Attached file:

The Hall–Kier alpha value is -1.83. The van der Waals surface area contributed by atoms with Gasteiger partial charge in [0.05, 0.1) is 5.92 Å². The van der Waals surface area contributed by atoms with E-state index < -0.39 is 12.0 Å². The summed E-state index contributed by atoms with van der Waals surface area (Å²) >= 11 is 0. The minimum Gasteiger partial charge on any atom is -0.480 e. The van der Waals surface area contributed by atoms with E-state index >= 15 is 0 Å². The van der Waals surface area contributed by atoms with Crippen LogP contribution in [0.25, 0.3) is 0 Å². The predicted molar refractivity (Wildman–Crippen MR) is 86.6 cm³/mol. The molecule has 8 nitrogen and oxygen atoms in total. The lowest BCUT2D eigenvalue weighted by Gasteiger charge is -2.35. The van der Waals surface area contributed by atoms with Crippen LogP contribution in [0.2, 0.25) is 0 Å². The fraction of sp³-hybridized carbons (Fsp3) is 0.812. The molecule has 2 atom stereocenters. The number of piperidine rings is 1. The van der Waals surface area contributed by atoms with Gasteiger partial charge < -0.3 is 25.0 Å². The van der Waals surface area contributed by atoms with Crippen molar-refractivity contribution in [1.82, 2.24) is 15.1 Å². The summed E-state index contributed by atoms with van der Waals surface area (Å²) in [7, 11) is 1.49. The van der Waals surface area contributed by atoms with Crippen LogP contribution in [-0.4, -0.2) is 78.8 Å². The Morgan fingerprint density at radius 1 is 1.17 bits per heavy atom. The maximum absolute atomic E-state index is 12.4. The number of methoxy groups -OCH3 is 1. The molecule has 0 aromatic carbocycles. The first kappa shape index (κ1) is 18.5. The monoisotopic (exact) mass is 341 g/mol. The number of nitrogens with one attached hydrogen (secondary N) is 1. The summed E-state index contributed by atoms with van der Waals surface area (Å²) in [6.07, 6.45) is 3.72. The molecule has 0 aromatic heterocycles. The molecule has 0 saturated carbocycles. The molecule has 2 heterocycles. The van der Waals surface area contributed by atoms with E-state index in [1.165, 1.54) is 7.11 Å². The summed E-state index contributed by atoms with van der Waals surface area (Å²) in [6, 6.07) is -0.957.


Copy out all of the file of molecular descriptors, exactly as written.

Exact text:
The Hall–Kier alpha value is -1.83. The van der Waals surface area contributed by atoms with Gasteiger partial charge in [0.05, 0.1) is 5.92 Å². The van der Waals surface area contributed by atoms with E-state index < -0.39 is 12.0 Å². The summed E-state index contributed by atoms with van der Waals surface area (Å²) >= 11 is 0. The minimum Gasteiger partial charge on any atom is -0.480 e. The van der Waals surface area contributed by atoms with E-state index >= 15 is 0 Å². The van der Waals surface area contributed by atoms with Crippen LogP contribution in [0.25, 0.3) is 0 Å². The predicted molar refractivity (Wildman–Crippen MR) is 86.6 cm³/mol. The molecule has 8 nitrogen and oxygen atoms in total. The lowest BCUT2D eigenvalue weighted by Gasteiger charge is -2.35. The van der Waals surface area contributed by atoms with Crippen LogP contribution in [0.2, 0.25) is 0 Å². The fraction of sp³-hybridized carbons (Fsp3) is 0.812. The molecule has 2 atom stereocenters. The number of piperidine rings is 1. The van der Waals surface area contributed by atoms with Gasteiger partial charge < -0.3 is 25.0 Å². The van der Waals surface area contributed by atoms with Crippen molar-refractivity contribution in [1.82, 2.24) is 15.1 Å². The summed E-state index contributed by atoms with van der Waals surface area (Å²) in [7, 11) is 1.49. The van der Waals surface area contributed by atoms with Crippen LogP contribution in [-0.4, -0.2) is 78.8 Å². The Morgan fingerprint density at radius 1 is 1.17 bits per heavy atom. The maximum absolute atomic E-state index is 12.4. The number of methoxy groups -OCH3 is 1. The molecule has 0 aromatic carbocycles. The first kappa shape index (κ1) is 18.5. The monoisotopic (exact) mass is 341 g/mol. The number of nitrogens with one attached hydrogen (secondary N) is 1. The summed E-state index contributed by atoms with van der Waals surface area (Å²) in [6.07, 6.45) is 3.72. The molecule has 0 aromatic heterocycles. The molecule has 0 saturated carbocycles. The molecule has 2 heterocycles. The van der Waals surface area contributed by atoms with E-state index in [1.165, 1.54) is 7.11 Å². The summed E-state index contributed by atoms with van der Waals surface area (Å²) in [6, 6.07) is -0.957.